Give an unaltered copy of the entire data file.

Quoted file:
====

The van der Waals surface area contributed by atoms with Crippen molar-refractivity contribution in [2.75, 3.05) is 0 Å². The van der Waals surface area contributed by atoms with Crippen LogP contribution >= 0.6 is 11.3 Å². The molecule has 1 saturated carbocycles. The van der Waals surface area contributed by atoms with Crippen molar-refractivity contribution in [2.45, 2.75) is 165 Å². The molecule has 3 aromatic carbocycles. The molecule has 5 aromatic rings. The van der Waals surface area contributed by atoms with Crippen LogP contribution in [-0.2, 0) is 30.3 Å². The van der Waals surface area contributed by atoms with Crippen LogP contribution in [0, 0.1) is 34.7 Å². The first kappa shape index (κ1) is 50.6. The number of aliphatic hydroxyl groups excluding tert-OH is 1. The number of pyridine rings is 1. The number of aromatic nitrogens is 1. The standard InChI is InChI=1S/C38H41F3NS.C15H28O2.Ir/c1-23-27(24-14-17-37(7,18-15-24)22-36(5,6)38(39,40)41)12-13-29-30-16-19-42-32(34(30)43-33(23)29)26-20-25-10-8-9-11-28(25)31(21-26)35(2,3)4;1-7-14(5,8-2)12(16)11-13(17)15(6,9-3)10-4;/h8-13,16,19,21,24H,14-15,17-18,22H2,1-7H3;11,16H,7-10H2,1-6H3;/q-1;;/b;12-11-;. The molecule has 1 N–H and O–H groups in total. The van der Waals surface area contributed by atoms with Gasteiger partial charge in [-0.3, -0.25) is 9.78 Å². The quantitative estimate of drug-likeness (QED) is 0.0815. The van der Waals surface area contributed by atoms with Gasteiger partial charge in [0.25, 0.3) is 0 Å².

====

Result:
The van der Waals surface area contributed by atoms with Crippen molar-refractivity contribution in [2.75, 3.05) is 0 Å². The van der Waals surface area contributed by atoms with Crippen LogP contribution >= 0.6 is 11.3 Å². The molecule has 1 saturated carbocycles. The van der Waals surface area contributed by atoms with Crippen molar-refractivity contribution in [2.45, 2.75) is 165 Å². The molecule has 3 aromatic carbocycles. The molecule has 5 aromatic rings. The van der Waals surface area contributed by atoms with Crippen LogP contribution in [-0.2, 0) is 30.3 Å². The van der Waals surface area contributed by atoms with Crippen LogP contribution in [0, 0.1) is 34.7 Å². The first kappa shape index (κ1) is 50.6. The number of aliphatic hydroxyl groups excluding tert-OH is 1. The number of pyridine rings is 1. The number of aromatic nitrogens is 1. The standard InChI is InChI=1S/C38H41F3NS.C15H28O2.Ir/c1-23-27(24-14-17-37(7,18-15-24)22-36(5,6)38(39,40)41)12-13-29-30-16-19-42-32(34(30)43-33(23)29)26-20-25-10-8-9-11-28(25)31(21-26)35(2,3)4;1-7-14(5,8-2)12(16)11-13(17)15(6,9-3)10-4;/h8-13,16,19,21,24H,14-15,17-18,22H2,1-7H3;11,16H,7-10H2,1-6H3;/q-1;;/b;12-11-;. The molecule has 1 N–H and O–H groups in total. The van der Waals surface area contributed by atoms with Gasteiger partial charge in [-0.3, -0.25) is 9.78 Å². The quantitative estimate of drug-likeness (QED) is 0.0815. The van der Waals surface area contributed by atoms with Gasteiger partial charge in [0.25, 0.3) is 0 Å².